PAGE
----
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Encounter with Tiber Paperback – 21 Nov 1996


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Product details

  • Paperback: 570 pages
  • Publisher: Hodder Paperbacks; New edition edition (21 Nov 1996)
  • Language: English
  • ISBN-10: 0340624515
  • ISBN-13: 978-0340624517
  • Product Dimensions: 11.1 x 3.4 x 17.9 cm
  • Average Customer Review: 4.8 out of 5 stars  See all reviews (10 customer reviews)
  • Amazon Bestsellers Rank: 488,364 in Books (See Top 100 in Books)

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Product Description

About the Author

Buzz Aldrin piloted the lunar module during the first landing on the moon. He first conceived ENCOUNTER WITH TIBER more than ten years ago and brings to it an extensive personal experience of space operations, mission design, the lives of astronauts and space politics, along with his personal vision of humanity's future in space.

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Customer Reviews

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Most Helpful Customer Reviews

4 of 4 people found the following review helpful By A Customer on 22 Jun 2000
Format: Paperback
An excellent SF writer and an astronaut join forces to write a novel. While you might think that this is merely a cash-in on each other's names, the novel is, in fact, very good. A believeable tale about one species trying to find a new home, and another (us) trying to find the first. The story is realistic, with Buzz Aldrin's experience in aeronautics bringing all the required techno stuff. While the pair are prone to info-dumping, this in no way mars the story. However, I don't think that there is any room for a sequel, and if they did squeeze one in, it wouldn't be anything compared to its predessecor. Once this is available again, buy it.
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4 of 4 people found the following review helpful By A Customer on 3 Aug 2001
Format: Paperback
Very well-constructed integration of science-fiction, made as realistic as a trained astronaut can get it, with stirring epic story of lost tribes and civilisations destroyed by powerful disasters. The plot machinations are down to the fallibilities of characters, who are all described and developed with realism in mind. Best of all it's tied into an Earth history that seems... tangible. If you don't like falling out of the fantasy because of holes in the plot, this may be for you. It's fascinating in a 2001 sort of way, but also sad and sort of moving.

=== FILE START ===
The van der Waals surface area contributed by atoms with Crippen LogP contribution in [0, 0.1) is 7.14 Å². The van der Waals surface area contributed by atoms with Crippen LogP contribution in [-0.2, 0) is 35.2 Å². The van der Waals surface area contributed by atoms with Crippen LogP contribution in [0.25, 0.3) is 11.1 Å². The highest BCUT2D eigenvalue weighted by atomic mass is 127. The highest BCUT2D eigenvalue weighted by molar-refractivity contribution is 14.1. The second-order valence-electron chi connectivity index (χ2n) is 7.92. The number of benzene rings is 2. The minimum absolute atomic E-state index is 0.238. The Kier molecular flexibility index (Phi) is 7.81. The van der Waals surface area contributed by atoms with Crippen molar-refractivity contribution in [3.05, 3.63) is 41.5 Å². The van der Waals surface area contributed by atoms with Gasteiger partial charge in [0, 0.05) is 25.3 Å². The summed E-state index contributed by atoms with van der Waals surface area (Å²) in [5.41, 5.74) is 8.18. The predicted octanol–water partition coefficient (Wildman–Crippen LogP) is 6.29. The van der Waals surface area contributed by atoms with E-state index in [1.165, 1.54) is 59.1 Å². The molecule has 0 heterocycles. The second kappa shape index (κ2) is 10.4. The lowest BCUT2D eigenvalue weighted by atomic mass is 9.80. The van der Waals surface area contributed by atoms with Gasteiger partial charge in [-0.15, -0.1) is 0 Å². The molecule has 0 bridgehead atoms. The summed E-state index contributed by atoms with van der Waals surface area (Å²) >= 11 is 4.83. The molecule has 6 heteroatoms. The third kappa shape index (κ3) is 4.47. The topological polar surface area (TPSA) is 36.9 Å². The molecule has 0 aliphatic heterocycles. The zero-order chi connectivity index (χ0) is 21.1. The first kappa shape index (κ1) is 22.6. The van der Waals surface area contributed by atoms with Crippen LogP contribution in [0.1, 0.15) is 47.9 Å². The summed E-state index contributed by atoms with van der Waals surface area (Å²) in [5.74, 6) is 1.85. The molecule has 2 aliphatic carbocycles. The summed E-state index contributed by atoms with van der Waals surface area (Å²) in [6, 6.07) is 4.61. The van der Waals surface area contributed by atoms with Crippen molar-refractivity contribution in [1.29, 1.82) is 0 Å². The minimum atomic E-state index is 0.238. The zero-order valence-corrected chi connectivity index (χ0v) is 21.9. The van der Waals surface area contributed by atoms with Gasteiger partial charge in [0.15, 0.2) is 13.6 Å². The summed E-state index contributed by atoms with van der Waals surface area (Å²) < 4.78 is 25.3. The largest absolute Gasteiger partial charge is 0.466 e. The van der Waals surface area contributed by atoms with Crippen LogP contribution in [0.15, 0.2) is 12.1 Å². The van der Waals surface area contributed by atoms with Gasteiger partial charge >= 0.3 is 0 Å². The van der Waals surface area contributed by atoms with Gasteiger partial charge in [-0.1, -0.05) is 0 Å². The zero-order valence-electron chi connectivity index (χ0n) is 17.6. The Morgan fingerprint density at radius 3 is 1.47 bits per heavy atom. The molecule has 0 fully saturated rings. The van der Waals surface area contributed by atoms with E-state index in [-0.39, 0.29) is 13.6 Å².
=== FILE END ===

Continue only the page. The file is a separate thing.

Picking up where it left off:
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4 of 4 people found the following review helpful By John Chandler on 21 Jun 2001
Format: Paperback
I bought this book a few years ago while in the USA, just on impulse and because (if I'm honest) it had "Buzz Aldrin" in big letters on the front.
I was expecting something a bit timid and cliched, but was pleasantly surprised to find a well written, pacy and powerful story. Well recommended.
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2 of 2 people found the following review helpful By A Customer on 8 April 1999
Format: Hardcover
I very rarely read fiction of any sort as I tend to find authors can be inept at suspending disbelief. I often think I'm wasting my time reading such works since there are are so many factual books that are more incredible than any work of fiction. "Encounter with Tiber" does not fall into this trap. It is written without cliche and never patronises the reader, whatever their level of scientific knowledge. And yet it is enthraling, eloquant and gets the adrenalin flowing. One special aspect of the book is how Buzz Aldrin has managed to explain his (and possibly NASA's) ideas about how space exploration should continue in the future in a way that is understandable an informative. My only critisim is that I'm still waiting for a follow-up!!
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1 of 1 people found the following review helpful By A Customer on 16 Nov 1999
Format: Paperback
A ripping yarn set in the near future. The authors have concocted a believable first contact scenario and followed it through with an intelligent and often moving account of a human destiny entwined with that of another species.
It is a pleasure to read on such a subject without experiencing a dissapointing sensationalist approach. It is the characters, both human and alien that make the story so compelling.
John Barnes is a respected author of quality science fiction, and when Buzz Aldrin writes on matters space, well, you'd better take note.
I would dearly welcome a sequel!
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